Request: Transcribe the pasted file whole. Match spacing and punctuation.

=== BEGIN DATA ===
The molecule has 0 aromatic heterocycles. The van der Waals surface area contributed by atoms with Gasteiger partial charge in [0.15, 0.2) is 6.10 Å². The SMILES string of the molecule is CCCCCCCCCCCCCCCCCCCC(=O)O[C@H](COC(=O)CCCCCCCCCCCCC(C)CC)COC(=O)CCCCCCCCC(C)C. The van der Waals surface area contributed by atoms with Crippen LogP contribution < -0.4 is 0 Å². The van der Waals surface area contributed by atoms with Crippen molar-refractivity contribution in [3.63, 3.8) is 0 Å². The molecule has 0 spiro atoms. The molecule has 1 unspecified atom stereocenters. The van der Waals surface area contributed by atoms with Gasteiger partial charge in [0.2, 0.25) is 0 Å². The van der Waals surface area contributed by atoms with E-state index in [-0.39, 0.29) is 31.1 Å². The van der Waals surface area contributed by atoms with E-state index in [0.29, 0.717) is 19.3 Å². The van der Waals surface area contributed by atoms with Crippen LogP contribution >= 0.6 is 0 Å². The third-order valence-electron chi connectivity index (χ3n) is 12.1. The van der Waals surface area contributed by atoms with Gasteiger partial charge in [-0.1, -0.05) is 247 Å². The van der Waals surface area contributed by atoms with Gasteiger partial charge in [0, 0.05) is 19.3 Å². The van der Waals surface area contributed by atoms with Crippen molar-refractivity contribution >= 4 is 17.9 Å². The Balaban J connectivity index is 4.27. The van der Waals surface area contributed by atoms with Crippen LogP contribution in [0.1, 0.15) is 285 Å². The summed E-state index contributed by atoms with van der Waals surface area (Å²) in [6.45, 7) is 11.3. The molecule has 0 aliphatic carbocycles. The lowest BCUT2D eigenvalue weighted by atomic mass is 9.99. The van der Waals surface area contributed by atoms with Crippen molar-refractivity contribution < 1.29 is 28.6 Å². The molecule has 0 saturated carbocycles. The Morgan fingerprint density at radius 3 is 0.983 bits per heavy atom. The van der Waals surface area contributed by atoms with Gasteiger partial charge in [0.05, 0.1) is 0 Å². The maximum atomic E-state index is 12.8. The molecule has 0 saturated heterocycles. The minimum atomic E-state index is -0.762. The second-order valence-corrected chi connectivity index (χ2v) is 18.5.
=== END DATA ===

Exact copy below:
The molecule has 0 aromatic heterocycles. The van der Waals surface area contributed by atoms with Gasteiger partial charge in [0.15, 0.2) is 6.10 Å². The SMILES string of the molecule is CCCCCCCCCCCCCCCCCCCC(=O)O[C@H](COC(=O)CCCCCCCCCCCCC(C)CC)COC(=O)CCCCCCCCC(C)C. The van der Waals surface area contributed by atoms with Crippen LogP contribution < -0.4 is 0 Å². The van der Waals surface area contributed by atoms with Crippen molar-refractivity contribution in [3.63, 3.8) is 0 Å². The molecule has 0 spiro atoms. The molecule has 1 unspecified atom stereocenters. The van der Waals surface area contributed by atoms with Gasteiger partial charge in [0.2, 0.25) is 0 Å². The van der Waals surface area contributed by atoms with E-state index in [-0.39, 0.29) is 31.1 Å². The van der Waals surface area contributed by atoms with E-state index in [0.29, 0.717) is 19.3 Å². The van der Waals surface area contributed by atoms with Crippen LogP contribution >= 0.6 is 0 Å². The third-order valence-electron chi connectivity index (χ3n) is 12.1. The van der Waals surface area contributed by atoms with Gasteiger partial charge in [-0.1, -0.05) is 247 Å². The van der Waals surface area contributed by atoms with Gasteiger partial charge in [0, 0.05) is 19.3 Å². The van der Waals surface area contributed by atoms with Crippen molar-refractivity contribution >= 4 is 17.9 Å². The Balaban J connectivity index is 4.27. The van der Waals surface area contributed by atoms with Crippen LogP contribution in [0.1, 0.15) is 285 Å². The summed E-state index contributed by atoms with van der Waals surface area (Å²) in [6.45, 7) is 11.3. The molecule has 0 aliphatic carbocycles. The lowest BCUT2D eigenvalue weighted by atomic mass is 9.99. The van der Waals surface area contributed by atoms with Crippen molar-refractivity contribution < 1.29 is 28.6 Å². The molecule has 0 saturated carbocycles. The Morgan fingerprint density at radius 3 is 0.983 bits per heavy atom. The van der Waals surface area contributed by atoms with Gasteiger partial charge in [0.05, 0.1) is 0 Å². The maximum atomic E-state index is 12.8. The molecule has 0 saturated heterocycles. The minimum atomic E-state index is -0.762. The second-order valence-corrected chi connectivity index (χ2v) is 18.5.